Volunteer leaders are very involved in the administration of the association, and the authority for nearly all decision-making is vested in the officers and the board of directors. The association focuses on networking activities and opportunities for members to learn from one another.
A management association is a source of information for its members on best business practices and trends. Staff size typically ranges from three to 12, with defined positions responsible for specific programs. The staff possesses expertise in managing and communicating legal, regulatory, and business issues impacting the association and effectively manages association business. Most of the staff members are non-exempt.
The AE is responsible for all administration and management of the association, with added focus on community and real estate industry issues. The AE creates staff job descriptions, hires and manages staff, sets staff salaries within the budget, and determines staff structure.
Volunteer leadership determines the association's strategic vision and sets parameters for staff empowerment. Decision-making authority is vested in the board of directors with most operational decisions delegated to staff. Overall, management is a hands-on model with healthy volunteer involvement and some restrictions on the AE's authority.
A leadership association implements innovative and creative programs, products, and services that provide enhanced value for members beyond their day-to-day businesses.
Typically the staff includes a senior management team of department heads who report to the AE and are responsible for administration and management activities. The AE and the senior management team position the organization based on current and future real estate industry trends. Staff members possess expertise and provide leadership in political, legal, regulatory, and business issues impacting the association.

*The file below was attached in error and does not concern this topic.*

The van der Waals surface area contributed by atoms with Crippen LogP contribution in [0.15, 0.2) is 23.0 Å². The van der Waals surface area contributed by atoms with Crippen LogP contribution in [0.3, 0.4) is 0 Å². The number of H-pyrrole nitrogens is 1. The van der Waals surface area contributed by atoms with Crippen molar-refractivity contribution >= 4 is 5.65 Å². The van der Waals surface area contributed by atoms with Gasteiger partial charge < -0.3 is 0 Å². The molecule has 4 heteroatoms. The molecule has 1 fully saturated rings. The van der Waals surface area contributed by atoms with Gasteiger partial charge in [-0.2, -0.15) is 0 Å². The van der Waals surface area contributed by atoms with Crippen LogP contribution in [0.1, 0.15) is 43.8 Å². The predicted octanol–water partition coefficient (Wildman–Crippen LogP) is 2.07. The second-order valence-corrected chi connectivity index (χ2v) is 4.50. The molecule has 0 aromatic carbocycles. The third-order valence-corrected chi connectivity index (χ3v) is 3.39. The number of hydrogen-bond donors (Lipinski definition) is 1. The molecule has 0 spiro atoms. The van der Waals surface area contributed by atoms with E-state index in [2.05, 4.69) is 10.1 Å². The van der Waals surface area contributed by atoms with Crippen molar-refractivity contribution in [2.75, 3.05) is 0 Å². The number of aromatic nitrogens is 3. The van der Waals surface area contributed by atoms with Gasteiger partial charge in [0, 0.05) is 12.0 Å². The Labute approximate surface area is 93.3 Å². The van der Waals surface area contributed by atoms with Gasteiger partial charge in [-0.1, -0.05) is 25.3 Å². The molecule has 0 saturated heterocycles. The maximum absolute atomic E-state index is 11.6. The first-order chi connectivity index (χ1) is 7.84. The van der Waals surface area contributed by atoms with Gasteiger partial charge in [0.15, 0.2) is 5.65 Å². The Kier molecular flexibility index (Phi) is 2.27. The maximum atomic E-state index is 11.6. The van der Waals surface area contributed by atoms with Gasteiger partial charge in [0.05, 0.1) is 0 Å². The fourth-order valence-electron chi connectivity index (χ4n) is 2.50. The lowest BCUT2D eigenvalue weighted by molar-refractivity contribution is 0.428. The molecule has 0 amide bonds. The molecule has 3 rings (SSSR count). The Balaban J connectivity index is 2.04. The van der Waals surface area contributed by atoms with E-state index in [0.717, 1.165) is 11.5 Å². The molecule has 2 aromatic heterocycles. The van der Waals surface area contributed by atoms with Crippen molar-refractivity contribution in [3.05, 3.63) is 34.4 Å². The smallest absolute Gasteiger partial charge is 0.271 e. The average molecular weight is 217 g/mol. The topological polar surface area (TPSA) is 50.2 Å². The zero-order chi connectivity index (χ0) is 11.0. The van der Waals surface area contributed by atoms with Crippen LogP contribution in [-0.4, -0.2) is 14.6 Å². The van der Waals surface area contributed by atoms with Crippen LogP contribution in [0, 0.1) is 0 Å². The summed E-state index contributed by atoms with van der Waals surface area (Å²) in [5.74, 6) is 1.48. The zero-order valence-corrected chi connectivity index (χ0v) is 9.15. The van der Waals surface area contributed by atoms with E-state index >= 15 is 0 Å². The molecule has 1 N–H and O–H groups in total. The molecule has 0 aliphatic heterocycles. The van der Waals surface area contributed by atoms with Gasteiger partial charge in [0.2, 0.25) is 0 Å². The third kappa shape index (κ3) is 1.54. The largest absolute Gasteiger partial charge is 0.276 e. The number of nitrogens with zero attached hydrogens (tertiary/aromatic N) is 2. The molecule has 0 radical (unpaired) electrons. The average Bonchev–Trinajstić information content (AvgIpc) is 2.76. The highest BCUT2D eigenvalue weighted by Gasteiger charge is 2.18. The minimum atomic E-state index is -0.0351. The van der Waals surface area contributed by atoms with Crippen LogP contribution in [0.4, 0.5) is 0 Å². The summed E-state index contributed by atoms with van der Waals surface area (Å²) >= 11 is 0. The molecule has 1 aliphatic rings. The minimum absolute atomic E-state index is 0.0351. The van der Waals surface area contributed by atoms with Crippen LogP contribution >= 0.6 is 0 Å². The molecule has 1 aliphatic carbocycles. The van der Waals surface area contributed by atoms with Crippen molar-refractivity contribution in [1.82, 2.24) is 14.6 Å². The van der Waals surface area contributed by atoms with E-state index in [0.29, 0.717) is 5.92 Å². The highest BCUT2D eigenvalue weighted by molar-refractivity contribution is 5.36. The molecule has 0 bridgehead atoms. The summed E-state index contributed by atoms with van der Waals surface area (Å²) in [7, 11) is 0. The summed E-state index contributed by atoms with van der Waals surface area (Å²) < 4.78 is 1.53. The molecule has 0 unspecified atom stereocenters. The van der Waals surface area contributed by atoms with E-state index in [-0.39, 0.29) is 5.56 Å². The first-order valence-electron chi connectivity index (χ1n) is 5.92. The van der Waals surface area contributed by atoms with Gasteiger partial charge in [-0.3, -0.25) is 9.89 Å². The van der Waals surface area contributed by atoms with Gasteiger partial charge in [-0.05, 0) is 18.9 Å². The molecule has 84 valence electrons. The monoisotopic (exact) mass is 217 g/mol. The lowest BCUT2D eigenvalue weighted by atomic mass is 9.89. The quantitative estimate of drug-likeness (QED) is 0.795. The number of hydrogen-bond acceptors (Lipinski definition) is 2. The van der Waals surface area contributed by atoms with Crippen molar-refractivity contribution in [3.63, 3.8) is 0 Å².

In this model, volunteer leadership determines the strategic vision, but the staff develops goals and plans to implement the vision. Decision-making authority for all operational procedures is vested in the association executive. Further, policies are in place to authorize the AE to take action quickly when an emergency arises, without having to seek approval from volunteer leaders.
Participants in Association Governance
The Board of Directors (BOD) is comprised of member-volunteers who have legal and fiduciary responsibility for the association. The Board of Directors employs the AE and can delegate authority and responsibility for various tasks to other groups, such as an executive committee or other standing committees, such as membership, education or advocacy. The board is typically led by a chair/president and other officers.
Other volunteer leaders serve on committees, work groups, task forces, etc., to research and discuss issues and bring recommendations forward to the Board of Directors for their consideration.
Governing documents, such as bylaws or policies & procedures, detail the legal authority for actions of the Board of Directors and officers and convey the expectations of the board. These documents promote continuity within the organization as officers and staff transition in and out of the association.